Storytelling, mini-narratives in Joan Didion's White Album -- Leading Questions
Carolyn Ang, English 171, Sages and Satirists, Brown University, 2002
The section "The White Album" in Didion's book deals with narrative and story telling. Didion tussles over what happens when a story is left unfinished and when the narrative doesn't make sense. By telling many different mini-narratives, most of which have no clear ending or satisfactory resolution, she emphasizes the fact that we cannot control life, or even properly document its happenings. Several of the people and scenarios she introduces (Linda Kasabian, the Ferguson brothers, Jim Morrison) recur throughout the section, although when first mentioned they do not strike the reader as particularly notable. This underscores the unpredictability of Didion's narrative, which is in a sense mirroring the way events randomly occur in real life. She starts off the section saying, "We tell ourselves stories in order to live" (11) and ends with "but writing has not yet helped me to see what it means." (48) This section is as much about the process of writing as it is about the raw material of people and events the writer has to work with.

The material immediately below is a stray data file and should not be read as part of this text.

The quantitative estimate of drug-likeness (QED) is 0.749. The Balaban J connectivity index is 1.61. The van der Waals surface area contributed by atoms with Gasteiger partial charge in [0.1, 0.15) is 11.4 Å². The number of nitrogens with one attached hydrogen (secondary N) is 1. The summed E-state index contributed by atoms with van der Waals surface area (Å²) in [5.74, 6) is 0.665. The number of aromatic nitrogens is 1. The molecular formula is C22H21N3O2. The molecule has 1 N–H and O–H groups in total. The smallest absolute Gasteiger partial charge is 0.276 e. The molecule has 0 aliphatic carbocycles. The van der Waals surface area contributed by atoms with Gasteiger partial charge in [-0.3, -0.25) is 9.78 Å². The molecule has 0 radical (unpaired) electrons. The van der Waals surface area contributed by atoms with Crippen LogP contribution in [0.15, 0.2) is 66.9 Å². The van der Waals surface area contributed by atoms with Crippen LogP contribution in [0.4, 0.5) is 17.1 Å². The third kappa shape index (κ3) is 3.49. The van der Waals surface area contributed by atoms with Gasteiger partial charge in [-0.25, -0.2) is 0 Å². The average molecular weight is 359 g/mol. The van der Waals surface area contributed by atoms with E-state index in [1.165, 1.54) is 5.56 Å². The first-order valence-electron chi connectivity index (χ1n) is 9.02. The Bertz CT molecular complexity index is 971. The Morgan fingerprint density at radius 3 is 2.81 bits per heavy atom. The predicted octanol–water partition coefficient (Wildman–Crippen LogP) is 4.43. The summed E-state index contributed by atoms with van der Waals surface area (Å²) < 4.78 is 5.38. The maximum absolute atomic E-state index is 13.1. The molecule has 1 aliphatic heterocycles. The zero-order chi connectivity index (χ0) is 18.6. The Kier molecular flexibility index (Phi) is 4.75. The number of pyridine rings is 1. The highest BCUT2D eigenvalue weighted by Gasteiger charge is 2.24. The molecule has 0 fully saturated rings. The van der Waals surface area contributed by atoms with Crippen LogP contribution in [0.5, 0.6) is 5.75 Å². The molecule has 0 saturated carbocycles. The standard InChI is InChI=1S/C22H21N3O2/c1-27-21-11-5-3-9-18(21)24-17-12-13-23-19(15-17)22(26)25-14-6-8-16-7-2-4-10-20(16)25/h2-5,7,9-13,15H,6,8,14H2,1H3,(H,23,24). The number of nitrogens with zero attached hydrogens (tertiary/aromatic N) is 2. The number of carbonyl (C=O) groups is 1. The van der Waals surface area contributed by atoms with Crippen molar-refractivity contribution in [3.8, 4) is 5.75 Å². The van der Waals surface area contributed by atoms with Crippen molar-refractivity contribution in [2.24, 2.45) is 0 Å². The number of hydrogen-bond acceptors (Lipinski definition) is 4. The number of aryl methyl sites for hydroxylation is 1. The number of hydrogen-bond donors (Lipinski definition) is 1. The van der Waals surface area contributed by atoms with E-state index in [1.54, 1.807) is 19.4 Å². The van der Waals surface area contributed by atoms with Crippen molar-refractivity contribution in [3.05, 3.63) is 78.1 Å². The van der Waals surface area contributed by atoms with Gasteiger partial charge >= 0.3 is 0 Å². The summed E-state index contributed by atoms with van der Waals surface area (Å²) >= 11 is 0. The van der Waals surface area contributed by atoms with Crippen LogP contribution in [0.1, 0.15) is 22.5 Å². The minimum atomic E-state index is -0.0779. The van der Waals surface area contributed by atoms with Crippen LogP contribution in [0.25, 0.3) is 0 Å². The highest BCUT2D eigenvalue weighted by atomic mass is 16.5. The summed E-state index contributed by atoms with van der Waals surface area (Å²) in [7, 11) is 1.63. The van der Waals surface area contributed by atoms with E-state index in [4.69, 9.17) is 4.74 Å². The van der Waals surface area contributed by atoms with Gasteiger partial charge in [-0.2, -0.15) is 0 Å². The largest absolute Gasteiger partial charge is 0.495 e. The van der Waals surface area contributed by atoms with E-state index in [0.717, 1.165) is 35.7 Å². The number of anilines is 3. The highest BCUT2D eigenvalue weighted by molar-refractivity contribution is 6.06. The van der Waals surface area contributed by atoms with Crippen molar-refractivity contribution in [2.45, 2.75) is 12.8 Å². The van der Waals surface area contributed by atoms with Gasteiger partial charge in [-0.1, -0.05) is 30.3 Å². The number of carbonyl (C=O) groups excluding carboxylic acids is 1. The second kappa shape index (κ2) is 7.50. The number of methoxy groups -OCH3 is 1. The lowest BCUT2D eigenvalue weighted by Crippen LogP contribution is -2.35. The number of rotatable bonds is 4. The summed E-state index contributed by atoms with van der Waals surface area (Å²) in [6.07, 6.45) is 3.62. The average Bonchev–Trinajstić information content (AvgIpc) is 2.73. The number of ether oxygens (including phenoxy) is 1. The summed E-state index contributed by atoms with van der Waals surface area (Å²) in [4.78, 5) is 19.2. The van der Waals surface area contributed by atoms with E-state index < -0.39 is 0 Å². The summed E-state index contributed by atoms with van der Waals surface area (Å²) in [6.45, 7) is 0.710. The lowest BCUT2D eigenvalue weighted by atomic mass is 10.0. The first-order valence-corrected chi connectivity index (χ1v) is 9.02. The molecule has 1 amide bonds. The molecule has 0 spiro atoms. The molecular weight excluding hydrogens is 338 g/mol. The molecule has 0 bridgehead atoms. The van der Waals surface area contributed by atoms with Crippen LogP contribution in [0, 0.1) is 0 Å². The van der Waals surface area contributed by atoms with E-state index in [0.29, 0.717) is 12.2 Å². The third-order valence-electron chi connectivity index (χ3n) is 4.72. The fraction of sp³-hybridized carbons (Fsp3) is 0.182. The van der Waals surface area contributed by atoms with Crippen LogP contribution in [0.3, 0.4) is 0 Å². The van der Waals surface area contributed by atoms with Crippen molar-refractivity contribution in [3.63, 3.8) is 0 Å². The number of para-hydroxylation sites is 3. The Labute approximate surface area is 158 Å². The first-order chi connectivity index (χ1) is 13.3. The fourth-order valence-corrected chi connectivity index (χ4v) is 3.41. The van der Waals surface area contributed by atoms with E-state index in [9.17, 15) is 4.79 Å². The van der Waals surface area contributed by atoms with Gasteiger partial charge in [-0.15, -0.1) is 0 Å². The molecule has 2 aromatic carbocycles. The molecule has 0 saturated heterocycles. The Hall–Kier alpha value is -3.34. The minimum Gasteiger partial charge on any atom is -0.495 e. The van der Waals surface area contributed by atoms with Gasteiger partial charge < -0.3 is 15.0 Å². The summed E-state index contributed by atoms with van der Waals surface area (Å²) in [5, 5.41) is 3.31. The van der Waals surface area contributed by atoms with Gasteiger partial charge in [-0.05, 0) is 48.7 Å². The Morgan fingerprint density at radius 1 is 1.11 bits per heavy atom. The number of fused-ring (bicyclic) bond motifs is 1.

Questions about the reading
- What is the significance of the 15 sections within "The White Album"?
- Why does Didion keep coming back to Linda Kasabian? What makes Linda's story more compelling/urgent than Betty Lansdown Fouquet's?
- Didion's non linear narrative emphasizes the confusion and uncertainty that life as a person and as a writer brings, but it is also frustrating as a reader to not understand why she includes the anecdotes that she does. Would it be worth it to trade some of this artistic illustration (using form to emphasize her point) for an organization that is easier for the reader to follow?
Last modified 3 December 2006